The 2018 movie Crazy Rich Asians is a slick, well acted romantic comedy, which disguises the true motives of movie.
Beneath the sensation of being entertained is subliminal mind programming and the social engineering of masses. Though allegedly a sometimes rowdy, sometimes sentimental, stereotype-shattering fun fest, the film begins with this quote, letting us know the true agenda of movie makers…
“China is a sleeping giant. Let her sleep, for when she wakes she will move the world.”
Historians know that Mao was placed and funded by the Rothschild central bankers, and that Mao’s Little Red Book was written by his finance and propaganda minister, Israel Epstein. We have watched how whole factories were shipped to Chinese slave towns in “free trade,” tariff-less deals, bringing mass unemployment to Americans. Now we see companies such as Apple Inc. abusing the population there, all at the expense of China’s once clean water and air. But Communist China is okay with this. Why?
China is simply a puppet in the geo-political chess game of international centralization. In this game, the purpose of competition is to wear down differences. (Hegelian Dialectic) The Chinese puppet government has been promised prominence in the future, therefore, the Chinese government allows human rights abuses and pollution by Western tech giants. It is now even beginning to allow Google control over it’s people. (and here). The big money, (ultimately controlled by same central bankers who funded Communism) that moved to China after its “Open Door Policy” (and since) has promised them a place at the top of the hill.
And the Han Chinese, who often have an elitist self image (Sinocentrism), are eager to prove dominance.
Visits to China by ex-Google CEO Eric Schmidt, are not for sight-seeing, as Google (with parent company Alphabet) is not seen by most for what it is. Google is all about control, and China is leading in artificial intelligence, which is all about control. Schmidt is in on the tech.
Centralization is best accomplished with a homogeneous citizenry, and for globalists wanting more control, a global homogenous citizenry. This even involves gender blurring, which is definitely state funded. To accomplish homogenization politically, regional and cultural differences need to be smoothed over, and this is now accomplished through what we think is entertainment. It is not, it is social engineering.
We watched when Hollywood introduced non-traditional roles for women starting a century ago, that used lesbian feminist actresses and singers, from Katherine Hepburn to Madonna to Angelina Jolie. Crazy Rich Asians continues this assault on family, by trashing men who, in the movie, make all the mistakes, and women who have all the balls. The men grovel, the women bluster. This is the role model which both young western and eastern audiences will be fed.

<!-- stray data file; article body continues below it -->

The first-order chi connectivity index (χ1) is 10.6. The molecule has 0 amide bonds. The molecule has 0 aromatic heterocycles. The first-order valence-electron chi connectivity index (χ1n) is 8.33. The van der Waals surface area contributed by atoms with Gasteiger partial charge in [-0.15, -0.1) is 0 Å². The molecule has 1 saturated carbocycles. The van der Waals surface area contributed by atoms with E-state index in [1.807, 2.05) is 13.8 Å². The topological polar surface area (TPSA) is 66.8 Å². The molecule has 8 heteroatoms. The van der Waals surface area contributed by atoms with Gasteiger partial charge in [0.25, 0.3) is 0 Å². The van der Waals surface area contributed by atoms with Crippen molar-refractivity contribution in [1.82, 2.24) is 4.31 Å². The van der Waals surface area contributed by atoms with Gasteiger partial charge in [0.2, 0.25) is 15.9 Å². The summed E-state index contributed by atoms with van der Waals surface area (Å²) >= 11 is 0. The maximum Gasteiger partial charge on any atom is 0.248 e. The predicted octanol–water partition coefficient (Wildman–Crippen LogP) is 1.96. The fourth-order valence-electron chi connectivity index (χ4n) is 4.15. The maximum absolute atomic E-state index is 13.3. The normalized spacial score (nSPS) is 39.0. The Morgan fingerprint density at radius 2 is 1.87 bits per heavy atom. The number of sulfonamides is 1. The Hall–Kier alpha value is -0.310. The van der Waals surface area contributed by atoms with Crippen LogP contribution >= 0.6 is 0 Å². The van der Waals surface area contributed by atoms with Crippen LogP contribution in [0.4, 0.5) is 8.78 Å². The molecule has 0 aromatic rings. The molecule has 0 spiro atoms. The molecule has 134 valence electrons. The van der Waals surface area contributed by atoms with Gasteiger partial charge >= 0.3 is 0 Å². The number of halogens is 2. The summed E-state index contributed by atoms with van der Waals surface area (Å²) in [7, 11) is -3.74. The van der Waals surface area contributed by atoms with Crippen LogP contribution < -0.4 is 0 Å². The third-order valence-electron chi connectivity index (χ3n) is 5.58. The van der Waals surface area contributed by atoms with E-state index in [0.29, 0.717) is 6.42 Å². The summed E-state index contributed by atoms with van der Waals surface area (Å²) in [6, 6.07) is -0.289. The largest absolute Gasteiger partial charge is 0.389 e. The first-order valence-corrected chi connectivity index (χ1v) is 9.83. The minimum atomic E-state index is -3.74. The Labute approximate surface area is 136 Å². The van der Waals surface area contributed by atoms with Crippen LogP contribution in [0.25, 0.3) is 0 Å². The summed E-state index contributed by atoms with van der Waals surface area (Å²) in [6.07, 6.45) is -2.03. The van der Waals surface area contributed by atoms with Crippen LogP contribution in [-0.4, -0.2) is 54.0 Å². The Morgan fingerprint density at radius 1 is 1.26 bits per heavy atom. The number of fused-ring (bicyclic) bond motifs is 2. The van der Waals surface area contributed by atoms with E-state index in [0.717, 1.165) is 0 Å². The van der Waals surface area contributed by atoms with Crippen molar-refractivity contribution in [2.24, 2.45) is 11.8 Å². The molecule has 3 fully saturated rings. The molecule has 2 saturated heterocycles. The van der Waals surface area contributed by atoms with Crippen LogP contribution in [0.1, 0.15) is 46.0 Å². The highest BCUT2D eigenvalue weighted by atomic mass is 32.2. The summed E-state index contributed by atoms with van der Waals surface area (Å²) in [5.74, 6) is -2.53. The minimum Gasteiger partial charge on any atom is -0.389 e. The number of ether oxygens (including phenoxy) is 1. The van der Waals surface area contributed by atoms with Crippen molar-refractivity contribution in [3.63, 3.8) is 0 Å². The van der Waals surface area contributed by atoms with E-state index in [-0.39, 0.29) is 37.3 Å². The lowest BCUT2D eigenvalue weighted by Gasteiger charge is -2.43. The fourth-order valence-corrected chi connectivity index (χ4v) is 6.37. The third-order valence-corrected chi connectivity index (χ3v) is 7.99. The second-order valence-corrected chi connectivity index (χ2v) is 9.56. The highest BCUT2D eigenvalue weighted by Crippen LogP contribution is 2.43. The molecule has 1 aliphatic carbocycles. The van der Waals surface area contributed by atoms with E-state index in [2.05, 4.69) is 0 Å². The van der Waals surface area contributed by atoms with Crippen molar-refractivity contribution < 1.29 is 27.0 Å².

One male character in film, a husband and father is told “it is not a woman’s job to make man feel like a man,” as she stomps away like a real man. In fact, it was her neglect that broke up their marriage, but that stated point is lost to audience and the man is portrayed as a loser even after he makes his accurate observation. She appears to win by owning more property and by being blind, and he loses by seeing and being real. The scene ends with her announcing that she will decide unilaterally what their son needs and when visitation can occur. She is the boss, after all, which is exactly why the marriage broke up, but, broken families are just collateral damage in a world in which female pride dominates other concerns. The script even names her as wearing pants in family and then she proceeds to prove it and dominate! Crazy Rich Asians infuses this paradigm into the minds of the audience, as we are too busy chuckling at clever lines to notice the underlying role models which will subconsciously guide our behavior in future.
“Tradition is expendable” has been the battle cry of cinema for a hundred years.
Protagonists for dominant females include the Grandma, the groom’s mom, the grooms sister, and in a cute manner, the central actress. This role has been portrayed so many thousands of times, in everything we see since being children, that most people would not even notice it. That is how subliminal programming works.
The heroine’s mom is a single mom. Hurray single parenting! (Hurray more mixed up lonely kids?)
The men are featured as not much more than prostrating sex objects, with all three male actors dishing out cliche naked upper body scenes. In many ways, the movie is a chick flick, so turning men into hunks of meat makes sense for superficial women, which the entertainment industry definitely desires and is creating. They want us to be dumb consumers obsessed with carnal lust. Men were targeted in past, now women are targeted for this debasement also.
Another subliminal message in movie is that Asian men are contenders in the world of attractive hunks of meat. After the credits at end of movie, the viewer can make a judgment call. Is the new male face we are shown a Chinese man or a Marlboro man?